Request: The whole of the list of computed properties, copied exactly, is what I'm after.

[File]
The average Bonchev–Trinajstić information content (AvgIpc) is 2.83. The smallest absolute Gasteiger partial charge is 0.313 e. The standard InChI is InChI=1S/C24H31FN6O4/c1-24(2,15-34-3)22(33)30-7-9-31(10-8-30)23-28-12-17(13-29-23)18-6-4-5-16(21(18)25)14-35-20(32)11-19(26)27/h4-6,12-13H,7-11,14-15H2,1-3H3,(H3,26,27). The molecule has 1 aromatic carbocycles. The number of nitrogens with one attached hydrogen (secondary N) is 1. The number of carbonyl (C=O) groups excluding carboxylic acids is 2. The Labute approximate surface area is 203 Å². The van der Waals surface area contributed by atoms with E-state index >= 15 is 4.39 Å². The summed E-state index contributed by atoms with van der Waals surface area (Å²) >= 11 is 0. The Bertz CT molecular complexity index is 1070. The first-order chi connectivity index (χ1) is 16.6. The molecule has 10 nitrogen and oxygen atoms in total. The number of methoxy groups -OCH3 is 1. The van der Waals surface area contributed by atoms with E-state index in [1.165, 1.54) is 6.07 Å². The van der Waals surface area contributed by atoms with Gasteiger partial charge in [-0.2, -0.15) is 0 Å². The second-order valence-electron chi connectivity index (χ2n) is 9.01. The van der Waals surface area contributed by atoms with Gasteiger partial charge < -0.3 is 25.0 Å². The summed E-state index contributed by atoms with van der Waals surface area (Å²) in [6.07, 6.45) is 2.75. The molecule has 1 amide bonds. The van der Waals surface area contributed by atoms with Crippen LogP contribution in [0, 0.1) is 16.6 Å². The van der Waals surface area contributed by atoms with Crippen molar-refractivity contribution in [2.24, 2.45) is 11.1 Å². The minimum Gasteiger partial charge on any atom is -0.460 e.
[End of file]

The average Bonchev–Trinajstić information content (AvgIpc) is 2.83. The smallest absolute Gasteiger partial charge is 0.313 e. The standard InChI is InChI=1S/C24H31FN6O4/c1-24(2,15-34-3)22(33)30-7-9-31(10-8-30)23-28-12-17(13-29-23)18-6-4-5-16(21(18)25)14-35-20(32)11-19(26)27/h4-6,12-13H,7-11,14-15H2,1-3H3,(H3,26,27). The molecule has 1 aromatic carbocycles. The number of nitrogens with one attached hydrogen (secondary N) is 1. The number of carbonyl (C=O) groups excluding carboxylic acids is 2. The Labute approximate surface area is 203 Å². The van der Waals surface area contributed by atoms with E-state index >= 15 is 4.39 Å². The summed E-state index contributed by atoms with van der Waals surface area (Å²) >= 11 is 0. The Bertz CT molecular complexity index is 1070. The first-order chi connectivity index (χ1) is 16.6. The molecule has 10 nitrogen and oxygen atoms in total. The number of methoxy groups -OCH3 is 1. The van der Waals surface area contributed by atoms with E-state index in [1.165, 1.54) is 6.07 Å². The van der Waals surface area contributed by atoms with Gasteiger partial charge in [-0.2, -0.15) is 0 Å². The second-order valence-electron chi connectivity index (χ2n) is 9.01. The van der Waals surface area contributed by atoms with Gasteiger partial charge < -0.3 is 25.0 Å². The summed E-state index contributed by atoms with van der Waals surface area (Å²) in [6.07, 6.45) is 2.75. The molecule has 1 amide bonds. The van der Waals surface area contributed by atoms with Crippen LogP contribution in [0, 0.1) is 16.6 Å². The van der Waals surface area contributed by atoms with Crippen molar-refractivity contribution in [2.24, 2.45) is 11.1 Å². The minimum Gasteiger partial charge on any atom is -0.460 e.